The Corner

Politics & Policy

Trumpism’s Bad Night By The Numbers

In response to Mass. Dem, Young Rfk Look-a-Like, For W.

A little over three weeks ago, I set out two simple tests to determine whether “Trumpism,” as a set of ideas distinct from Donald Trump’s personality, was taking over the Republican Party. Those ideas could broadly be described as hostility to “globalism,” manifesting itself in hostility to immigration and trade and skepticism of the GOP’s orientation since the 1950s towards an active overseas foreign policy. They might also feature a blunter, more confrontational and sometimes racially divisive form of campaigning. One of those tests is how Trump runs in November as compared to normal Republicans on the ballot with him, especially in Senate and Governor’s races; the jury is still out, but polling consistently shows most Republicans running ahead of Trump.

The other test was decidedly Trumpist primary challenges to three of the GOP incumbents most hated by the anti-globalists, the alt-right, and the Breitbart set (to the extent those are not all the same people): Paul Ryan, Marco Rubio and John McCain. Well, the numbers are in, and as Jim and Charlie both noted already, Rubio (like Ryan) annihilated his opponent, while McCain faced a more serious test but still won by a comfortable double-digit margin.

Ryan was an easier loss for the Breitbart crowd to take (despite the Breitbart site touting polls showing Ryan well below 50%): it’s just a House seat, one that Trump lost in the primary in one of his worst states. But Trump had won both Florida and Arizona by almost twenty points back in March, with just under 46% of the vote in each state (a higher share than he was drawing in most other places at that stage of the race); if there’s such a thing as “Trump states,” those should be high on the list. And sure enough, Breitbart just two days ago ran a Breitbart/Gravis poll claiming that McCain was only up 37-33, a far cry from his final 52-39 margin. Yet, despite the much lower turnout in Senate primaries as compared to presidential races, both Rubio and McCain came close to matching Trump’s vote totals. According to the official tallies at this writing, Rubio got 1,029,000 votes (a hair under 72% of the vote), not only beating his own showing in the presidential primary by some 400,000 votes, but nearly matching the 1,079,870 votes for Trump in the March 15 primary; McCain got 251,068 votes and counting, compared with 286,743 votes for Trump in the March 22 primary. And in something of a mirror image of the Arizona presidential primary, when Trump won on the strength of his dominance in the early voting, McCain’s victory was powered by an 18-point walloping of Kelli Ward in early votes, swamping her 10-point margin among election day voters.

It’s not surprising that McCain’s opponent got more traction than Ryan’s or Rubio’s; at 80 years old and after three and a half decades in DC, the “maverick” Senator has irritated or enraged many traditional GOP constituencies beyond the “anti-globalists” and provides a prime target for anti-incumbent, anti-establishment and anti-Beltway sentiment generally (although it’s easy to forget now the years from 2000-2004 when McCain was considered the #1 archenemy of the party establishment). But with McCain winning a majority, Rubio clearing 70% and Ryan clearing 80%, the Trumpist movement is very clearly not the same without Trump.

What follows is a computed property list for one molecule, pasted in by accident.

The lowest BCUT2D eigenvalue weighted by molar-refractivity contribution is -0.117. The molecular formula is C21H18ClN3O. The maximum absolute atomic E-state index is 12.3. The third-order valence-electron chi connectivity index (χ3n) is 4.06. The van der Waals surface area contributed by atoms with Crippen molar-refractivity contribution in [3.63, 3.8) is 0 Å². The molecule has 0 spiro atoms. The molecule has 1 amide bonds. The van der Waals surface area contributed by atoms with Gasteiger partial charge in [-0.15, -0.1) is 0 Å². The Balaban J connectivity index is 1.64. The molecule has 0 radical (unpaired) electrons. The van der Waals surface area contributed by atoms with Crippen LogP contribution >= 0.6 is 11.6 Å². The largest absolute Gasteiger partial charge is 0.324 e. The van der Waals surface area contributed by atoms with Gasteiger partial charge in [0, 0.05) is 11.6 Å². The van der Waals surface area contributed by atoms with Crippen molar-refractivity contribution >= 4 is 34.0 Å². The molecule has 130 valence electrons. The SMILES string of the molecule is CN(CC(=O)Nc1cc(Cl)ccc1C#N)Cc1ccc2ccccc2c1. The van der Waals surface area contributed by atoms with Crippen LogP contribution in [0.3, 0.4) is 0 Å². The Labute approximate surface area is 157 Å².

“But,” say the Trumpists, “those guys are well-known incumbents! Incumbents are supposed to win!” Yes, that’s true – it’s one reason why Tea Party favorite Matt Bevin could get slaughtered by 30 points by Mitch McConnell, then turn around the following year (albeit as a slightly more seasoned and well-known candidate) and win both the primary and general elections for Governor. But it’s also true that individual candidates always matter, and that Trump himself benefitted from a colossal advantage in free media as well as being a lot more famous than any of his opponents besides possibly Jeb Bush (a related dynamic is why John Kasich could romp to victory with 47% of the vote in the Ohio primary after finishing in single digits in 17 prior contests that weren’t his home state).

Kasich, in the primary, repeated the Jon Huntsman/John Weaver strategy of painting himself as a “different kind of Republican” more palatable to educated moderates. As their candidacies have shown, while Republicans like that can win statewide in some places (think: Susan Collins), they are really no more than 10-15% of the party as a faction, and can win elections only with strong candidates who have appeal outside that faction and/or with the benefit of divided opposition. So too with the Trumpists. So too with the libertarians, who are probably closer to 5% of Republicans than 10%. And so too with the “true conservative”/Ted Cruz/Tea Party faction, which in most states is no more than a quarter or a third of the voters, far less in others.

Like it or not, the Republican electorate these days is a coalition of factions. Uniting them is going to require learning to work together.

Dan McLaughlin is an attorney practicing securities and commercial litigation in New York City, and a contributing columnist at National Review Online.

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